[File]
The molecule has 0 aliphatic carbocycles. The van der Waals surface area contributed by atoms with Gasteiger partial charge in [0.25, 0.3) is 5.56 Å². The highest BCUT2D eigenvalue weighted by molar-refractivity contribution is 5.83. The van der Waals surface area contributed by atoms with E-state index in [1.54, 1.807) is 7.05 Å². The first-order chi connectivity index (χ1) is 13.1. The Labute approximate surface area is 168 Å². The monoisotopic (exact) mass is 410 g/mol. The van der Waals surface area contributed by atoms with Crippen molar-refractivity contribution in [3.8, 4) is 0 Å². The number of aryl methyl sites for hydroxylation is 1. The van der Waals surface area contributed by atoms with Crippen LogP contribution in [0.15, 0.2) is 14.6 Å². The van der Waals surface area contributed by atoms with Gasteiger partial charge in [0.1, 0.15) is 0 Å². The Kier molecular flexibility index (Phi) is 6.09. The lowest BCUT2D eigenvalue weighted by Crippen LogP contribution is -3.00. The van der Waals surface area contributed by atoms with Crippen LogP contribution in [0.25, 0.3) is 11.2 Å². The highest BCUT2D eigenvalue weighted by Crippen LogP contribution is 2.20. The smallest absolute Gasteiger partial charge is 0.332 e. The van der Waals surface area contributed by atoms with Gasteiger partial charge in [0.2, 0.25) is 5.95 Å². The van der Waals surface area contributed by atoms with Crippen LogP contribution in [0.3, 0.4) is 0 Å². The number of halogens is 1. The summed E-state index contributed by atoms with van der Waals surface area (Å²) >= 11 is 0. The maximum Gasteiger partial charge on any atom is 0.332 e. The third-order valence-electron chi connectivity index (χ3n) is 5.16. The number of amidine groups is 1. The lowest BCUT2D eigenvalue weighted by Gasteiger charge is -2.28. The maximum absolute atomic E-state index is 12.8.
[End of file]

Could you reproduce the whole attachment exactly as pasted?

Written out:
The molecule has 0 aliphatic carbocycles. The van der Waals surface area contributed by atoms with Gasteiger partial charge in [0.25, 0.3) is 5.56 Å². The highest BCUT2D eigenvalue weighted by molar-refractivity contribution is 5.83. The van der Waals surface area contributed by atoms with E-state index in [1.54, 1.807) is 7.05 Å². The first-order chi connectivity index (χ1) is 13.1. The Labute approximate surface area is 168 Å². The monoisotopic (exact) mass is 410 g/mol. The van der Waals surface area contributed by atoms with Crippen molar-refractivity contribution in [3.8, 4) is 0 Å². The number of aryl methyl sites for hydroxylation is 1. The van der Waals surface area contributed by atoms with Crippen LogP contribution in [0.15, 0.2) is 14.6 Å². The van der Waals surface area contributed by atoms with Gasteiger partial charge in [0.1, 0.15) is 0 Å². The Kier molecular flexibility index (Phi) is 6.09. The lowest BCUT2D eigenvalue weighted by Crippen LogP contribution is -3.00. The van der Waals surface area contributed by atoms with Crippen LogP contribution in [0.25, 0.3) is 11.2 Å². The highest BCUT2D eigenvalue weighted by Crippen LogP contribution is 2.20. The smallest absolute Gasteiger partial charge is 0.332 e. The van der Waals surface area contributed by atoms with Gasteiger partial charge in [0.2, 0.25) is 5.95 Å². The van der Waals surface area contributed by atoms with Crippen LogP contribution in [0.3, 0.4) is 0 Å². The number of halogens is 1. The summed E-state index contributed by atoms with van der Waals surface area (Å²) >= 11 is 0. The maximum Gasteiger partial charge on any atom is 0.332 e. The third-order valence-electron chi connectivity index (χ3n) is 5.16. The number of amidine groups is 1. The lowest BCUT2D eigenvalue weighted by Gasteiger charge is -2.28. The maximum absolute atomic E-state index is 12.8.